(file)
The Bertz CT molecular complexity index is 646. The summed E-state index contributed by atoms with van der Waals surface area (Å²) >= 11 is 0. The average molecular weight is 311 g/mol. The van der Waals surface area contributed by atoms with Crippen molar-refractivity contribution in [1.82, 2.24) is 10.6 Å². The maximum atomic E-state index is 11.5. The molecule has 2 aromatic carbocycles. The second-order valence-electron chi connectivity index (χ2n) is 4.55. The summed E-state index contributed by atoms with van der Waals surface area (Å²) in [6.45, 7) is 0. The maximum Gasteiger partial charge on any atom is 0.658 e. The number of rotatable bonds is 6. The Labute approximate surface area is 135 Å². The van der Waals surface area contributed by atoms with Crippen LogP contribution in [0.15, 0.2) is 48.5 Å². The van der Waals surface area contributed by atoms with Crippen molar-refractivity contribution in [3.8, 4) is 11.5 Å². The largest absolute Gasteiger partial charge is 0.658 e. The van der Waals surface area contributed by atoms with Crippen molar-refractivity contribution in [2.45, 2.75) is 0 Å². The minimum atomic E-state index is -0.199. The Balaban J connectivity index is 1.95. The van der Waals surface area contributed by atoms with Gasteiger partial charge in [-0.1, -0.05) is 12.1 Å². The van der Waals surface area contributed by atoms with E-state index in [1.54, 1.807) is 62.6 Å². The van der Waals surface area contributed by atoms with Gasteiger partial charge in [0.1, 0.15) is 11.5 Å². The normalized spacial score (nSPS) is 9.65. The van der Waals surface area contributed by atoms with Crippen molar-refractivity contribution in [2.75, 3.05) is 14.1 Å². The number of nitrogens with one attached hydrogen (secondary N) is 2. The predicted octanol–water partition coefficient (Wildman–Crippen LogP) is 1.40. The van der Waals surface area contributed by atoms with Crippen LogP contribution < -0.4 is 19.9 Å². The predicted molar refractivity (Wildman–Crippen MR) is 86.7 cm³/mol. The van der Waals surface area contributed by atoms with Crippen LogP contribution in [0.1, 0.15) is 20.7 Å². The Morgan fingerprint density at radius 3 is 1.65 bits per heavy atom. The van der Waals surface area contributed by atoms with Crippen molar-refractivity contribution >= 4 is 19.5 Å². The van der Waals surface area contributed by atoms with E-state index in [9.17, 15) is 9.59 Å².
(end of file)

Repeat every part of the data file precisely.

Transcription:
The Bertz CT molecular complexity index is 646. The summed E-state index contributed by atoms with van der Waals surface area (Å²) >= 11 is 0. The average molecular weight is 311 g/mol. The van der Waals surface area contributed by atoms with Crippen molar-refractivity contribution in [1.82, 2.24) is 10.6 Å². The maximum atomic E-state index is 11.5. The molecule has 2 aromatic carbocycles. The second-order valence-electron chi connectivity index (χ2n) is 4.55. The summed E-state index contributed by atoms with van der Waals surface area (Å²) in [6.45, 7) is 0. The maximum Gasteiger partial charge on any atom is 0.658 e. The number of rotatable bonds is 6. The Labute approximate surface area is 135 Å². The van der Waals surface area contributed by atoms with Crippen LogP contribution in [0.15, 0.2) is 48.5 Å². The van der Waals surface area contributed by atoms with Crippen molar-refractivity contribution in [3.8, 4) is 11.5 Å². The largest absolute Gasteiger partial charge is 0.658 e. The van der Waals surface area contributed by atoms with Crippen molar-refractivity contribution in [2.45, 2.75) is 0 Å². The minimum atomic E-state index is -0.199. The Balaban J connectivity index is 1.95. The van der Waals surface area contributed by atoms with Gasteiger partial charge in [-0.1, -0.05) is 12.1 Å². The van der Waals surface area contributed by atoms with E-state index in [1.54, 1.807) is 62.6 Å². The van der Waals surface area contributed by atoms with Gasteiger partial charge in [0.1, 0.15) is 11.5 Å². The normalized spacial score (nSPS) is 9.65. The van der Waals surface area contributed by atoms with Crippen molar-refractivity contribution in [2.75, 3.05) is 14.1 Å². The number of nitrogens with one attached hydrogen (secondary N) is 2. The predicted octanol–water partition coefficient (Wildman–Crippen LogP) is 1.40. The van der Waals surface area contributed by atoms with Crippen LogP contribution < -0.4 is 19.9 Å². The predicted molar refractivity (Wildman–Crippen MR) is 86.7 cm³/mol. The van der Waals surface area contributed by atoms with Crippen LogP contribution in [0.1, 0.15) is 20.7 Å². The Morgan fingerprint density at radius 3 is 1.65 bits per heavy atom. The van der Waals surface area contributed by atoms with Crippen molar-refractivity contribution >= 4 is 19.5 Å². The van der Waals surface area contributed by atoms with E-state index in [9.17, 15) is 9.59 Å².